- The Washington Times - Wednesday, August 14, 2013

Imagine a thief who could cover an item on a shelf with a cloaking device, steal the item, and for all intents and purposes cause the missing item to appear untouched to the human eye. Researchers at Northwestern University are close to making such technology a reality.

Extreme Tech reports that the researchers have designed such a device, using mirrors to block the visible spectrum from the human eye:

The temporal cloak, designed by mathematician Miguel Lerma, uses four normal mirrors (B, C, F, G) and four electrically switchable mirrors (A, D, E, H) that can be switched between fully reflective, fully transparent, or anywhere in between. Basically, for us to perceive an event — such as a clock hand moving — light has to bounce off the clock and strike the back of our eye. This happens at the speed of light, which over a short distance is essentially instantaneous. If you slow down the light before it reaches the object, however, it creates a period where the object isn’t illuminated — and therefore you cannot see the event. …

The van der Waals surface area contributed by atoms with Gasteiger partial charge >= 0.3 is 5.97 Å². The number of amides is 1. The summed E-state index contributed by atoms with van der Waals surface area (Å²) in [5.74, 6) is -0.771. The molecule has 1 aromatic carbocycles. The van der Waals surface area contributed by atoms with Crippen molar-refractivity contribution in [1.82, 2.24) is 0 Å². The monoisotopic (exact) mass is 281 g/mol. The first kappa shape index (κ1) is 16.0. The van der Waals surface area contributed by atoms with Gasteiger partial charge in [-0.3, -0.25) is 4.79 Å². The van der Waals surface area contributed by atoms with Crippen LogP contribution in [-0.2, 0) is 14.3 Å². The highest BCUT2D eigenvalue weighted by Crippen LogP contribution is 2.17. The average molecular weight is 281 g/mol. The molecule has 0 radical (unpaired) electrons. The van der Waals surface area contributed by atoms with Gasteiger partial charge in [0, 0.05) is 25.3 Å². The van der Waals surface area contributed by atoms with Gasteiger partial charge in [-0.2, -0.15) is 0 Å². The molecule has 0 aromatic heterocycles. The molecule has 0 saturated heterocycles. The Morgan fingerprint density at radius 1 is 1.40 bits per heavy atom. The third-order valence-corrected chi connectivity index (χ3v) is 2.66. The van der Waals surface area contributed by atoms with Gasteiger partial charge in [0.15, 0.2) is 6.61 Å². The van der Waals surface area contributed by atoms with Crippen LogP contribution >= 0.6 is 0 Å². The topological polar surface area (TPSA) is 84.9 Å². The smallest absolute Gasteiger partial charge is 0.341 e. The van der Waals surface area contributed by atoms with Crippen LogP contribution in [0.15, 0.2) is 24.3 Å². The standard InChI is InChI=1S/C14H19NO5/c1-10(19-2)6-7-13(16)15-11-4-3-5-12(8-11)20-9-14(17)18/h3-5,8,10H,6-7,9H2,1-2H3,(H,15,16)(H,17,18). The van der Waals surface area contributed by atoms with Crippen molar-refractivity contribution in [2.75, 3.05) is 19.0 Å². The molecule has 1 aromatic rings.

The process is somewhat complex, but by changing the reflectivity of the four electrically switched mirrors, events that occur at the object (O) can be hidden from the observer.

While the device has not yet been created, Extreme Tech notes that because the science is sound, there is no reason why it couldn’t be “implemented today, using existing and readily available materials.”

• Douglas Ernst can be reached at dernst@washingtontimes.com.

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